Social Media

The F8 Conference: Is Facebook Becoming Facevideo?

I’ve been spending a lot of time on Facebook lately.

I haven’t posted anything in two weeks, but instead, I’ve been watching people trying to walk their cats with leashes, learning how to make ice cream churro bowls and watching snowboarders get chased by bears. It’s never been easier to never stop watching videos on Facebook.

And (thankfully) I’m not alone – over 500 million people watch Facebook videos every day. In 2015, users around the world posted 75% more videos than the year before.

This add to this, there have been a whirlwind of Facebook Live updates coming out of the annual F8 developer conference this week. Facebook Live, widely released to all verified pages back in December, is a live streaming video service similar to Periscope and Snapchat. Let’s recap what we’ve learned so far.

We’ve heard that developers can now stream to Facebook Live from any device, even drones. We’ve also read that Facebook plans on building out a Live tab, much like Snapchat’s Discover. They’ve also recently added video filters so that Live video shares the same set of “reactions” as the News Feed – love, haha, wow, sad and angry – but with an animated twist.

Facebook is undoubtedly now a video-centric channel, live or recorded. Here are four things brands need to keep in mind in order to elevate their video marketing on the platform:

1) Upload Videos Natively

Native videos, videos that are directly uploaded to Facebook, have a greater reach than any other type of post on Facebook. This means that beyond sharing neat video content from other brands, you have to post original video content.


A recent study also found that Facebook native videos perform better than videos across any other platform. In fact, Facebook videos have higher engagement than videos on Youtube, Vimeo and Vevo.

What does engagement mean? We don’t know technically… but Facebook has said that they count a view as a view after the first three seconds, whether or not the user has turned on audio. Facebook advertisers though, have an extended length of 10 seconds before they are charged for the view. Youtube has also vaguely shared that views are counted after “about 30 seconds.”

Engagement is a hard metric to nail down, especially when native videos on Facebook auto-play when a user scrolls through his or her newsfeed. The auto-play feature means that beyond your headline and thumbnail image, you have the first few seconds to capture the viewer’s attention.

“I honestly would’ve said a year ago autoplay video is the enemy that plagues premium video advertisers,” says Jenny Schauer, associate media director at digital marketing agency Digitas.“Today, however, I think there’s a different story, and Facebook is largely at the root of it. While autoplay in general is still not the most premium or impactful video ad format, if done well it can amplify a video campaign at a scale that user-initiated video could never compete with.”

Hook your audience in by playing around with elements such as music and personalization or by setting up the story so they know exactly what to expect if they keep watching.

2) Build On Exclusivity And Urgency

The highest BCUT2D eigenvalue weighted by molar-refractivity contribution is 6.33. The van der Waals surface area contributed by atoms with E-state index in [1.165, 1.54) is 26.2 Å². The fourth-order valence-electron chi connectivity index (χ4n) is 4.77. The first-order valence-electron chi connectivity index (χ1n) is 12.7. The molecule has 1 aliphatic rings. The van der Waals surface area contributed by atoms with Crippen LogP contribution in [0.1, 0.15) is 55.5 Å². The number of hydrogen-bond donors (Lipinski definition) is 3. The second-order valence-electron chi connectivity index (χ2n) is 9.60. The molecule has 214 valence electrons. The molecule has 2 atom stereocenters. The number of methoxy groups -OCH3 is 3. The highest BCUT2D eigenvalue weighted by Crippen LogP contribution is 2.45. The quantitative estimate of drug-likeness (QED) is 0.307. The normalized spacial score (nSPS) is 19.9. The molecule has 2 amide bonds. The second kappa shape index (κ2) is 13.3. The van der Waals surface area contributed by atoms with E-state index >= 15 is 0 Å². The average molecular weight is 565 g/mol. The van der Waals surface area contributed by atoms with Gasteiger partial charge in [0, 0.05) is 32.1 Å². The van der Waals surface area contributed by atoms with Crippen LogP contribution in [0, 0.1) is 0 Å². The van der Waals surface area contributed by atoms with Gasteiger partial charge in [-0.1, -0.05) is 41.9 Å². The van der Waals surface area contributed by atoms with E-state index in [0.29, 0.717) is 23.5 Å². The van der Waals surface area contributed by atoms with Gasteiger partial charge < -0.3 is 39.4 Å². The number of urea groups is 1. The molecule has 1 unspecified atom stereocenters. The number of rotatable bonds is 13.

Stats show that users actually watch live broadcasts 3x longer.

Live streaming is appealing to viewers because it’s authentic, unpredictable and builds on the urgency of “watch it now, or the content will be gone forever.”

Buzzfeed recently posted a 45-minute video of two employees attempting to make a watermelon explode using just rubber bands. At 690 rubber bands, the watermelon exploded and the Internet went crazy. The video accumulated over five million total views.

This video was so engaging, because it not only hooked people in, it kept them there for 45 minutes – the anxiety building with each additional rubberband added. It also got the community talking.

One person tweeted, “Help why am I in a bar watching buzzfeed trying to explode a watermelon.” Another person said that they couldn’t peel their eyes off the screen, “Testing my anxiety threshold watching @BuzzFeed try and pop a watermelon with hundreds of rubber bands via live video.#IMNOTOKAY

3) Foster Community

Facebook recently posted a few tips for those just starting out with Facebook Live – we’ve highlighted a few of our favorites below. It was extremely helpful to get a walk through of how the feature works from the moment you hit record to the closing line. We found that the product works very much similar to other live streaming platforms you might be familiar with, like Periscope.


What’s neat to note, though, is that you can invite viewers to subscribe to notifications. So the next time you broadcast, subscribers will be notified to tune in.

You can also easily view comments and either reply to them in the text box or respond to them in your stream. It can be fun to keep viewers engaged by saying hi when they join the room or answering their questions by calling their name.

Looking for some more inspiration? Check out all of the live streams that are happening right now, at this very moment.

Video Is King

There may be a lot of changes to keep up with, but the bigger picture is that video is here to stay. Need proof? Photos now drive the lowest organic reach on Facebook.

Facebook is doubling down on video by even paying video content creators – including big media companies. Buzzfeed and Vox Media have confirmed a partnership with Facebook. Tastemade also recently announced that it will soon broadcast 100, live exclusive videos each month on Facebook.

“We’re entering this new golden age of video,” CEO Mark Zuckerberg told BuzzFeed. “I wouldn’t be surprised if you fast-forward five years and most of the content that people see on Facebook and are sharing on a day-to-day basis is video.”


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Denise Chan @denisechan26
Senior Content & Community Marketing Manager